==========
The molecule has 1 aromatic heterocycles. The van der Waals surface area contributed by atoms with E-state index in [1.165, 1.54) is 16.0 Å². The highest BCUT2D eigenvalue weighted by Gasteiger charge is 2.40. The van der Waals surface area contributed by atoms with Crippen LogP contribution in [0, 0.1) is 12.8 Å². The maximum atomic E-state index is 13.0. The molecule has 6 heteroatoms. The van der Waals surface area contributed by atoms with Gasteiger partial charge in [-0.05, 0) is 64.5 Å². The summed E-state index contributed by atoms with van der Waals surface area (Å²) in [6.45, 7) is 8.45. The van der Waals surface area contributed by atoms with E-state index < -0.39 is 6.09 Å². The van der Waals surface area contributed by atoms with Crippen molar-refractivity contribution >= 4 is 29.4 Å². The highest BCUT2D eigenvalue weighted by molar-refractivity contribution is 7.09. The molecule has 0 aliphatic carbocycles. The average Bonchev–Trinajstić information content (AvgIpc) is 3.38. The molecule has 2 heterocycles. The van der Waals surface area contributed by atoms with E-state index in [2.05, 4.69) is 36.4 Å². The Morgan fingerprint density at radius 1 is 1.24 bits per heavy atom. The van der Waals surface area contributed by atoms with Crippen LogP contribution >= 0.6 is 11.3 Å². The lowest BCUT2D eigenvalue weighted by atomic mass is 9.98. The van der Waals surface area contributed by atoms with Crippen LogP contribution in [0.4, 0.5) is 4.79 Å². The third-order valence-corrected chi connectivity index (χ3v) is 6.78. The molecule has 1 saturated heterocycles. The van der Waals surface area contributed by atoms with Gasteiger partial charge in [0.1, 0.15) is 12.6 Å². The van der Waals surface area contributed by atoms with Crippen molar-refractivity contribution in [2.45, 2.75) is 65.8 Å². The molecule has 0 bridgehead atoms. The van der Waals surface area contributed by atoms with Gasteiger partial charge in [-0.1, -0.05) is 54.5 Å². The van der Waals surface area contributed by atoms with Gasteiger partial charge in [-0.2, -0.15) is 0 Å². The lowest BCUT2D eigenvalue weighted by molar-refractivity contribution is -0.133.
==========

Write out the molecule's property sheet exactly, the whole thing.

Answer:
The molecule has 1 aromatic heterocycles. The van der Waals surface area contributed by atoms with E-state index in [1.165, 1.54) is 16.0 Å². The highest BCUT2D eigenvalue weighted by Gasteiger charge is 2.40. The van der Waals surface area contributed by atoms with Crippen LogP contribution in [0, 0.1) is 12.8 Å². The maximum atomic E-state index is 13.0. The molecule has 6 heteroatoms. The van der Waals surface area contributed by atoms with Gasteiger partial charge in [-0.05, 0) is 64.5 Å². The summed E-state index contributed by atoms with van der Waals surface area (Å²) in [6.45, 7) is 8.45. The van der Waals surface area contributed by atoms with E-state index < -0.39 is 6.09 Å². The van der Waals surface area contributed by atoms with Crippen molar-refractivity contribution >= 4 is 29.4 Å². The highest BCUT2D eigenvalue weighted by molar-refractivity contribution is 7.09. The molecule has 0 aliphatic carbocycles. The average Bonchev–Trinajstić information content (AvgIpc) is 3.38. The molecule has 2 heterocycles. The van der Waals surface area contributed by atoms with E-state index in [2.05, 4.69) is 36.4 Å². The Morgan fingerprint density at radius 1 is 1.24 bits per heavy atom. The van der Waals surface area contributed by atoms with Crippen LogP contribution >= 0.6 is 11.3 Å². The lowest BCUT2D eigenvalue weighted by atomic mass is 9.98. The van der Waals surface area contributed by atoms with Crippen LogP contribution in [0.4, 0.5) is 4.79 Å². The third-order valence-corrected chi connectivity index (χ3v) is 6.78. The molecule has 1 saturated heterocycles. The van der Waals surface area contributed by atoms with Gasteiger partial charge in [0.1, 0.15) is 12.6 Å². The van der Waals surface area contributed by atoms with Crippen molar-refractivity contribution in [2.45, 2.75) is 65.8 Å². The molecule has 0 bridgehead atoms. The van der Waals surface area contributed by atoms with Gasteiger partial charge in [-0.1, -0.05) is 54.5 Å². The van der Waals surface area contributed by atoms with Gasteiger partial charge in [-0.2, -0.15) is 0 Å². The lowest BCUT2D eigenvalue weighted by molar-refractivity contribution is -0.133.